All Replies on pocket holes in hickory

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View Guss's profile

pocket holes in hickory

by Guss
posted 06-11-2012 12:45 AM

17 replies so far

View Alexandre's profile


1417 posts in 2219 days

#1 posted 06-11-2012 12:55 AM


-- My terrible signature...

View chrisstef's profile


17428 posts in 3034 days

#2 posted 06-11-2012 12:56 AM

Try a little beeswax?

-- Its not a crack, its a casting imperfection.

View Bobmedic's profile


379 posts in 2829 days

#3 posted 06-11-2012 02:05 AM

Use the Kreg fine thread screws with hardwoods and the coarse screws with soft woods. The wax and a fine thread should get good results without splitting.

View Bill White's profile

Bill White

4950 posts in 3988 days

#4 posted 06-11-2012 01:53 PM

Just remember that you’re workin’ with a very hard wood, and do all the above mentioned. You ARE gonna glue as well?


View Knothead62's profile


2584 posts in 2989 days

#5 posted 06-11-2012 03:02 PM

What Bobmedic said.

View Doss's profile


779 posts in 2292 days

#6 posted 06-11-2012 03:39 PM

Are you pre-drilling properly? What screws are you using?

-- "Well, at least we can still use it as firewood... maybe." - Doss

View Charlie's profile


1100 posts in 2314 days

#7 posted 06-11-2012 03:53 PM

For hickory you should be using the FINE thread screws. Rub a little wax on them (like from an old candle) and when you put the screws in run them up to speed with only very light pressure on them. As soon as they start cutting back off on the speed and just seat them in short bursts. ALSO I like to use my cordless for driving the screws and have the clutch set so you don’t overdrive the screw. If you over drive it, you’ll almost always split it out.

I just did some hard maple face frames. I used a corded drill to drill the pocket holes and a cordless to drive the screws. For face frames I also clamp the faces of the joint. The screws cut threads, so if you drive them too fast, they’ll act like a wedge instead of cutting their threads.

View Loren's profile


10476 posts in 3675 days

#8 posted 06-11-2012 07:12 PM

Sometimes it helps to leave a horn on stiles and cut it off
after assembly. In the old days this was done in mortised
parts and still is by craftspeople mortising by hand.

View AlaskaGuy's profile (online now)


4213 posts in 2337 days

#9 posted 06-11-2012 07:31 PM


-- Alaskan's for Global warming!

View AlaskaGuy's profile (online now)


4213 posts in 2337 days

#10 posted 06-11-2012 07:39 PM

I did a Hickory kitchen and had the same problems with splitting as you have. After trying a number of things I ended up pre-drilling. I had my neighbor (he has a metal lathe) make the device below.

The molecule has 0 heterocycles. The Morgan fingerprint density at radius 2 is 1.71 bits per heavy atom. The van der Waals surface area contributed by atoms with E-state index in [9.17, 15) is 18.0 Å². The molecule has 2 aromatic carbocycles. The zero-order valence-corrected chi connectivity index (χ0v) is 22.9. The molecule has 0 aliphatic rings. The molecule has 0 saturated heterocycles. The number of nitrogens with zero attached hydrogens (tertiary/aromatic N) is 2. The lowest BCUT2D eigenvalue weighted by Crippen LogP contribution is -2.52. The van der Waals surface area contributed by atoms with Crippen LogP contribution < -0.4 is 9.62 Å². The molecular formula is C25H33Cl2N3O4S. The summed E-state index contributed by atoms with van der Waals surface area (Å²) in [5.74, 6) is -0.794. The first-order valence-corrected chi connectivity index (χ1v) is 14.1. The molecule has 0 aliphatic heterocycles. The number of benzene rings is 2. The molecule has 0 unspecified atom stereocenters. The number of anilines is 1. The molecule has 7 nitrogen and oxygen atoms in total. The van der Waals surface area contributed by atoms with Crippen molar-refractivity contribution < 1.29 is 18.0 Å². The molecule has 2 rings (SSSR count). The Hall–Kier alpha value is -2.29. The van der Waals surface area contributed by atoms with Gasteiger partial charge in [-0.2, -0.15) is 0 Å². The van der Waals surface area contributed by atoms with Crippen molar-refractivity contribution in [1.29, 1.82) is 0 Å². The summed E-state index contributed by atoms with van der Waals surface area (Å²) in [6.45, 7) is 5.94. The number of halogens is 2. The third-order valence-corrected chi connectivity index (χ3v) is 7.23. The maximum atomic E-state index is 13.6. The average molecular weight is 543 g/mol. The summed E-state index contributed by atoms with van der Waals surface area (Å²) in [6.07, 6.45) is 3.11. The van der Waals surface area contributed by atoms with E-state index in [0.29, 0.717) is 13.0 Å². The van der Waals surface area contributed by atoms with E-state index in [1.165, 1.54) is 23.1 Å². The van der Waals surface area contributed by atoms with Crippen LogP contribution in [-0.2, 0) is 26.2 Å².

The other thing that helps is watch is your grain orientation.

-- Alaskan's for Global warming!

View Scot's profile


344 posts in 3424 days

#11 posted 06-11-2012 09:06 PM

Is the bottom side of your screw heads flat or beveled ? Screws with a head that have a bevel will act like a wedge and split the wood when the head seats.

-- If the old masters had power tools, they would have used them. So get off your damn High Horse.

View Guss's profile


94 posts in 2469 days

#12 posted 06-12-2012 01:35 PM

Im using the Fine Thred Kreg Screws. Its the style that is cracking. I dont think ill be able to pree drill that easy and keep everything lined up. Im going to give the wax and the drill speed a try with making sure of the grain direction. Im not even getting the screw in half way in the style before it cracks. thanks for your input ill let you know how it goes.

View Doss's profile


779 posts in 2292 days

#13 posted 06-12-2012 02:21 PM

If that fails, either modify some clamps to hold it steady or build a clamping jig… and get a really long drill bit (it may have to be one size larger than what you’re using now.

-- "Well, at least we can still use it as firewood... maybe." - Doss

View AlanBienlein's profile


159 posts in 2702 days

#14 posted 06-12-2012 10:50 PM

I made my kitchen cabinets out of pecan and had no problems using the pocket screws to fasten the rails to the stiles on the face frames.

View Dano46's profile


82 posts in 3197 days

#15 posted 06-12-2012 11:00 PM

Since hickory is one of my favorite woods, I thought I might add something. Should have figured LumberJocks always have a solution to any problem.
My reply would have been: predrill, fine threads, beeswax. Same as the first three.

-- You can't trust a dog to guard your food.

View BenI's profile


333 posts in 2206 days

#16 posted 06-13-2012 01:34 AM

I’d make sure that you have the collet (think that’s the right word) on the actual drill bit set to the correct ‘depth’ for the thickness of the wood you’re using and that your screws are of the correct length for that thickness. I haven’t worked with hickory so I can’t be more help than that but I’ve used Kreg screws in walnut, red oak, pine and maple without problems.

-- Ben from IL

View Peter Oxley's profile

Peter Oxley

1426 posts in 3902 days

#17 posted 06-13-2012 02:21 AM

I use pocket screws to build faceframes … except for hickory because of this exact issue. With hickory, I half-lap my faceframes.

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